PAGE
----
Pennsylvania:

  • The Pennsylvania Department of Revenue recently announced that it is extending its Voluntary Compliance Program for businesses that have inventory or stores property within the state but are not registered to collect and pay Pennsylvania taxes. Participating taxpayers will not be liable for taxes owed prior to January 1, 2019, and “will be given penalty relief for any non-compliance for past due tax returns that were not filed and taxes that were not paid.” Interested businesses should complete the Department’s “Physical Presence Business Activity Questionnaire” (BAQ) to participate, and will then be contacted regarding how the business can become compliant [Alert: Voluntary Compliance for Retailers with Inventory in Pennsylvania, Penn. Dept. of Rev. (6/21)].
  • The Pennsylvania Department of Revenue also recently announced that its temporary guidance regarding telework and related tax implications of the COVID-19 pandemic are extended to June 30, 2021 (the End Date), and as of this End Date, existing law will govern and the temporary guidance will no longer be applicable. Regarding:
    • Corporate Net Income Tax (CNIT): A non-filing out of state corporation that continues to have a Pennsylvania resident working at home in 2021 after the End Date has nexus for 2021 and for future years based on the activities of that employee unless the telework activity is protected by P.L. 86-272 (i.e., solicitation of sales of tangible personal property with orders approved and shipped from inventory outside of the state).
    • Personal Income Tax and Employer Withholding: A Pennsylvania resident required to telework full-time from home in Pennsylvania rather than the employer’s out of state location should treat their compensation as Pennsylvania source income. A non-resident employee who is required to telework full-time from home in another state should treat their compensation as non-Pennsylvania source income even if their employer is located in the state. In this situation, the employer is not required to withhold on the employee’s compensation [Telework Guidance, Penn. Dept. of Rev. (6/21)].

Rhode Island:

  • On June 10, the Rhode Island Division of Taxation released updated advisory guidance extending emergency regulation that provides withholding tax guidance for employers that have employees temporarily working remotely due to the COVID-19 pandemic. This emergency regulation is extended to July 17th, 2021. Under the guidance, the income of employees who are nonresidents temporarily working outside of Rhode Island solely due to the pandemic will continue to be treated as Rhode Island-source income for the state’ withholding tax purposes. Rhode Island will also not require employers located outside of Rhode Island to withhold Rhode Island income taxes from the wages of employees who are Rhode Island residents temporarily working within Rhode Island solely due to the pandemic [Adv. 2021-21, R.I. Div. of Tax. (6/10/21)].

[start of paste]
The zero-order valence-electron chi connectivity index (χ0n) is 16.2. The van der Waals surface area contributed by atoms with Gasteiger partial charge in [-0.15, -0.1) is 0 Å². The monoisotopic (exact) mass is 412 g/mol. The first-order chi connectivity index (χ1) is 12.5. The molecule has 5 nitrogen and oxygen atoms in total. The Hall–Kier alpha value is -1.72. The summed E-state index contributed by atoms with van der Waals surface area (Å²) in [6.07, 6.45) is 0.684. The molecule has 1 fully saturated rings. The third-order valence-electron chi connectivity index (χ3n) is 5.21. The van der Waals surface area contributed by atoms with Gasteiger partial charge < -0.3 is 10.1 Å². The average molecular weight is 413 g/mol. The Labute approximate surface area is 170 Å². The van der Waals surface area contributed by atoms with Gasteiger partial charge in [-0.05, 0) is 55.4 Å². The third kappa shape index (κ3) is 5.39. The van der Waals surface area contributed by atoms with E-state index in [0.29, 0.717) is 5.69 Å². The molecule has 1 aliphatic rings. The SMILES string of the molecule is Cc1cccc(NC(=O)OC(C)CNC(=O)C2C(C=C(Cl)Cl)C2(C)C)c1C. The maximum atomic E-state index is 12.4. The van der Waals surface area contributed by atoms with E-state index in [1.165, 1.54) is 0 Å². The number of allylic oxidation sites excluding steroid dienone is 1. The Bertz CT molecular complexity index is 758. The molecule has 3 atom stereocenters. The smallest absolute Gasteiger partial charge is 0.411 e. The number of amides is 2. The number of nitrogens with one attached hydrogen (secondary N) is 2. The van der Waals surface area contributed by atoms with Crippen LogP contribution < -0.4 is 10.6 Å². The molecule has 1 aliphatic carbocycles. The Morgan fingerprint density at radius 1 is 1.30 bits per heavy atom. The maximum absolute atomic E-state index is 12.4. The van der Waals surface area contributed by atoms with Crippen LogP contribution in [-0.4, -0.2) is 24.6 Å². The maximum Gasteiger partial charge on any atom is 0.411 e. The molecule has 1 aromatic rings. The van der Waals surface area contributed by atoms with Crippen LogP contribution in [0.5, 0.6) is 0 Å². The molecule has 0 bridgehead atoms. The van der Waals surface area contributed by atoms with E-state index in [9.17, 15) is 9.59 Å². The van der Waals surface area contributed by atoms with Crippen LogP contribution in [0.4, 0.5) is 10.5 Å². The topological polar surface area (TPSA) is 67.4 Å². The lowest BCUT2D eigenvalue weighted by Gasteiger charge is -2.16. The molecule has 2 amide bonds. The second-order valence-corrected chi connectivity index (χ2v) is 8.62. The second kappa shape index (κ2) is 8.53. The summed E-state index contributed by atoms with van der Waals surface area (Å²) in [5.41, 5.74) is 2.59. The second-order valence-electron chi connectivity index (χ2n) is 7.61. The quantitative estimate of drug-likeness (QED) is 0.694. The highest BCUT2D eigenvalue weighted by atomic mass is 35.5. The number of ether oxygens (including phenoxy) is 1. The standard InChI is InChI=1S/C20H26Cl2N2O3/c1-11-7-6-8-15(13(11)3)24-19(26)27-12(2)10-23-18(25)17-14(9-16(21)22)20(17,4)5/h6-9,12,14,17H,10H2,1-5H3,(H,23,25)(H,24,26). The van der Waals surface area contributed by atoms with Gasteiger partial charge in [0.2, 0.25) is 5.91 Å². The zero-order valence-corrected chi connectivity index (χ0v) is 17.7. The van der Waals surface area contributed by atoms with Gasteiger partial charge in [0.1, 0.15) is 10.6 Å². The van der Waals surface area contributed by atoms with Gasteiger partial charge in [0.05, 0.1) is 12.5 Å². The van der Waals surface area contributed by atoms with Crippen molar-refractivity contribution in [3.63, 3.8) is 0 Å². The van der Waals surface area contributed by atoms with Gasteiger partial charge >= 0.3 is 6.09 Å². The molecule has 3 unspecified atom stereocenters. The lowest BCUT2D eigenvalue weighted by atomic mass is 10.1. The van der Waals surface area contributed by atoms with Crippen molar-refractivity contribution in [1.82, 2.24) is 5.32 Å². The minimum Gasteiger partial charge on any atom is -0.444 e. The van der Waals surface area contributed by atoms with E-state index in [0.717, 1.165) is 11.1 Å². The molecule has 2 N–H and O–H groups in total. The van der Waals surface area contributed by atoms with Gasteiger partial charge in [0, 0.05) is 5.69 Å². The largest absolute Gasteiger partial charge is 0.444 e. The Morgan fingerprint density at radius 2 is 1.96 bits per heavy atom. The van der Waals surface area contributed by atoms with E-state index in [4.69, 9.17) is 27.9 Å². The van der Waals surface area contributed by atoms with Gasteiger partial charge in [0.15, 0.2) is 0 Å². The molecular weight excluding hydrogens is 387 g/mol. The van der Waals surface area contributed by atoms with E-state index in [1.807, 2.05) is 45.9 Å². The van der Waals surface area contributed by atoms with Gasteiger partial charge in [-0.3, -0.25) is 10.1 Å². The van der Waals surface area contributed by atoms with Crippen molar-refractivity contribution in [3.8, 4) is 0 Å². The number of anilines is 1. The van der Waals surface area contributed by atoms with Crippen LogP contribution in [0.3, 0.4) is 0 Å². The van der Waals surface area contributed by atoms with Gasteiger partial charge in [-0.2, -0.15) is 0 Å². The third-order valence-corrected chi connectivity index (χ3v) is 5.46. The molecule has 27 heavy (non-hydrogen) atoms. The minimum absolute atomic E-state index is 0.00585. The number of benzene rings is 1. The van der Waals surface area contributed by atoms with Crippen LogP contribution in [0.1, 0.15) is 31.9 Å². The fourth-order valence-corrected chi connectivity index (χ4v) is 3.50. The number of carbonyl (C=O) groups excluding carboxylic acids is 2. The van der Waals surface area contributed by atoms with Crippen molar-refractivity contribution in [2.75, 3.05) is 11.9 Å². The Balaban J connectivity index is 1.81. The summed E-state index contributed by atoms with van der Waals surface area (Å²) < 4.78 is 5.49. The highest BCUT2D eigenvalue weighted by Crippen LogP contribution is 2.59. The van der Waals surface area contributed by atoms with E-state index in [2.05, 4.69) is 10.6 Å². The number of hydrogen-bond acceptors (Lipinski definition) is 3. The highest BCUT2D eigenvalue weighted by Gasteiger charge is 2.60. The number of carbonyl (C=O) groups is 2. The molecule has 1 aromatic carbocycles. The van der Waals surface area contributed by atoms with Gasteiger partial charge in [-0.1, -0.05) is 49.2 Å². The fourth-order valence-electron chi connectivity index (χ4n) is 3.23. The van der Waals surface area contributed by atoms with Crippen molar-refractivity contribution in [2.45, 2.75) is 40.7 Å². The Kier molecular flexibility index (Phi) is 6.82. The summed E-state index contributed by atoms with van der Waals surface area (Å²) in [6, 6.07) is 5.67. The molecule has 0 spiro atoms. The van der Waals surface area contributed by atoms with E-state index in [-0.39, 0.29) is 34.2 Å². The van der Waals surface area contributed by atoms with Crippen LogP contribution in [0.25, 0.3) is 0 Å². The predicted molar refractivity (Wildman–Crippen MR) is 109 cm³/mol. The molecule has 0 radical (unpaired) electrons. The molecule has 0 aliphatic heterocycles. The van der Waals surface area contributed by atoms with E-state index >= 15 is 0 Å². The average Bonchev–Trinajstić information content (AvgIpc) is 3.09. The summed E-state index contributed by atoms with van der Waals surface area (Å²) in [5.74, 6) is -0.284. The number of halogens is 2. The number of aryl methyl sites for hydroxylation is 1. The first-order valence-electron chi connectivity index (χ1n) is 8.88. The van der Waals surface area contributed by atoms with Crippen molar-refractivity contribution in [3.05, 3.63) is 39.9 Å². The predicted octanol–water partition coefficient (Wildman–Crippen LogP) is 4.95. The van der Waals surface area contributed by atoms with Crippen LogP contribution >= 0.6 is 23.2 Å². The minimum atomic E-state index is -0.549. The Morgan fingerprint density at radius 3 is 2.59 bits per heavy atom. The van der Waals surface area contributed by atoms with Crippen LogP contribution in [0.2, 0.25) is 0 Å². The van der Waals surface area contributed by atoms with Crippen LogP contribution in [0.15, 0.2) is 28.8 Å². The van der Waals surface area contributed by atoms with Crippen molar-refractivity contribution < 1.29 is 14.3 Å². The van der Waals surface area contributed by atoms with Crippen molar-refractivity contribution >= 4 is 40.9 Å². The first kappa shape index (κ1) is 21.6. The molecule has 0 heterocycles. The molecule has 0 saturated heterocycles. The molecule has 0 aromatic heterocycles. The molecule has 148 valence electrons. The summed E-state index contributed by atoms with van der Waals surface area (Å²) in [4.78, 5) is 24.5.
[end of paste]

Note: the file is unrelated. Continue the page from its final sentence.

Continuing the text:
Texas:

  • On June 7, the Texas Comptroller of Public Accounts released a notice of a public hearing on proposed regulations regarding Research and Development Activities Credits. The Comptroller received requests by interested parties to hold a public hearing, and will be holding this hearing to take public comments on June 28 [Notice of Public Hearing on Proposed §3.340 – Qualified Research and §3.599 – Margin: Research and Development Activities Credits, Tex. Comptroller (6/7/21)].

West Virginia:

  • On June 2, the West Virginia Department of Revenue released proposed amended rules which include:
    • Amending the apportionment formula from the four-factor formula to a single sales factor formula;
    • Changing West Virginia from the “throw out” rule to the “no throw” rule, where sales on which a corporation does not pay tax in any state are subtracted from the numerator but will remain in the denominator of the sales factor; and
    • Changes the state’s cost of performance rule to market-based sourcing for services and intangible property, where sales of services go into the sales factor numerator based on whether the service is delivered to a customer in the state [Proposed Amended Regulations Sections 110-24-1 et al., W.V. Dept. of Rev. (6/2/21)].